Comentarios de la gente - Escribir un comentario
No encontramos ningún comentario en los lugares habituales.
Otras ediciones - Ver todas
American amount authorities average become better Britain British called carried cause cent Civil colonies considered course desire direction disease dollars duty effect England English equal established existence exports fact favor force foreign France French give given gold hand House important increase independence influence interest islands Italy label labor land less living matter means ment million mind nature never object officers organized passed persons political population possible practical present protection question reason received regard relations represented result rule secure seems ships silver South Spain Spanish supply things thought tion trade treaty union United whole women
Página 383 - One man draws out the wire, another straights it, a third cuts it, a fourth points it, a fifth grinds it at the top for receiving the head ; to make the head requires two or three distinct operations ; to put it on is a peculiar business, to whiten the pins is another ; it is even a trade by itself to put them into the paper; and the important business of making a pin is in this manner divided into about eighteen distinct operations, which, in some manufactories, are all performed by distinct hands...
Página 361 - The governments of the United States and Great Britain having not only desired, in entering into this convention, to accomplish a particular object, but also to establish a general principle, they hereby agree to extend their protection, by treaty stipulations, to any other practicable communications, whether by canal or railway, across the isthmus which connects North and South America...
Página 218 - For hatred does not cease by hatred at any time: hatred ceases by love, this is an old rule.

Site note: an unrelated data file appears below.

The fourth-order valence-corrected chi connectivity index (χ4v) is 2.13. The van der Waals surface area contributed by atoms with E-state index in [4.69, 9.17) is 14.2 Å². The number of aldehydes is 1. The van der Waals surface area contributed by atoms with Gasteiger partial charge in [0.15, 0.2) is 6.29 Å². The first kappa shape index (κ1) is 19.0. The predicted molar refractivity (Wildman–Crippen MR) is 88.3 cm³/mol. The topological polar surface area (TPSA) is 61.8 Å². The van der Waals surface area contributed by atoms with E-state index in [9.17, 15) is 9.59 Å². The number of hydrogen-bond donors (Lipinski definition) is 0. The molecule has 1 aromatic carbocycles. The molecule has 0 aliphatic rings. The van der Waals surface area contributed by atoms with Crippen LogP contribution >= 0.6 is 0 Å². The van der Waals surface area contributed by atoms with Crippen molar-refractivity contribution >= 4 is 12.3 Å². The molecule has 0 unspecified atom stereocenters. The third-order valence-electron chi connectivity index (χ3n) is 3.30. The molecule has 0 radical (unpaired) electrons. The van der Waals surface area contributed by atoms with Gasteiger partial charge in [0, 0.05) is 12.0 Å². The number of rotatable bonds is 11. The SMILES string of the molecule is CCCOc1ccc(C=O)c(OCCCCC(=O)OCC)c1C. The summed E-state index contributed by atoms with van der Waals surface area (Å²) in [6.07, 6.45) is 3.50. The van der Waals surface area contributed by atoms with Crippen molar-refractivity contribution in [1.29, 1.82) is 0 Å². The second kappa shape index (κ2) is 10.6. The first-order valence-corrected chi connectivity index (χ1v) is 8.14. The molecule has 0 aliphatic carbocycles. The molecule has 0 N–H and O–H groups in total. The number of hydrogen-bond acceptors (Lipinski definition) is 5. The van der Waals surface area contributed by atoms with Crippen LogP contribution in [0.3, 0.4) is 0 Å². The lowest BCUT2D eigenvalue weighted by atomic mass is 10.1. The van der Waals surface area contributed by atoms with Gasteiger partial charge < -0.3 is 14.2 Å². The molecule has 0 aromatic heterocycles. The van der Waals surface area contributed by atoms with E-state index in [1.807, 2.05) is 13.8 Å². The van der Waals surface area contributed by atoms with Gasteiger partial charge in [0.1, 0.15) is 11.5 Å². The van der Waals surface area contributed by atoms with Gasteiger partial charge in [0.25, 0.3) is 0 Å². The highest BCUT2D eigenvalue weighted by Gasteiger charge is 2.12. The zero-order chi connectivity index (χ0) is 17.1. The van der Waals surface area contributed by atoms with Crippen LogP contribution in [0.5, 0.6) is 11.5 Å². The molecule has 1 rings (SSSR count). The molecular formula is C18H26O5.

Página 108 - And statesmen at her council met Who knew the seasons, when to take Occasion by the hand, and make The bounds of freedom wider yet...
Página 266 - It must not be forgotten that you are not to extend arbitrarily those rules which say that a given contract is void as being against public policy, because if there is one thing which more than another public policy requires it is that men of full age and competent understanding shall have the utmost liberty of contracting, and that their contracts, when entered into freely and voluntarily, shall be held sacred, and shall be enforced by courts of justice.
Página 663 - Certainly, Gentlemen, it ought to be the happiness and glory of a representative to live in the strictest union, the closest correspondence, and the most unreserved communication with his constituents.
Página 447 - ... they hereby agree to extend their protection, by treaty stipulations, to any other practicable communications, whether by canal or railway, across the isthmus which connects North and South America, and especially to the interoceanic communications, should the same prove to be practicable, whether by canal or railway, which are now proposed to be established by the way of Tehuantepec or Panama.
Página 361 - In granting, however, their joint protection to any such canals or railways as are by this article specified, it is always understood by the United States and Great Britain that the parties constructing or owning the same shall impose no other charges or conditions of traffic thereupon than the aforesaid governments shall approve of as just an 1 equitable ; and that the same canals or railways, being open to the citizens and subjects...
Página 266 - ... if there is one thing which more than another public policy requires it is that men of full age and competent understanding shall have the utmost liberty of contracting, and that their contracts when entered into freely and voluntarily shall be held sacred and shall be enforced by Courts of Justice. Therefore, you have this paramount public policy to consider — that you are not lightly to interfere with this freedom of contract.
Página 669 - Far am I from denying in theory ; full as far is my heart from withholding in practice (if I were of power to give or to withhold) the real rights of men. In denying their false claims of right, I do not mean to injure those which are real, and are such as their pretended rights would totally destroy. If civil society be made for the advantage of man, all the advantages for which it is made become his right.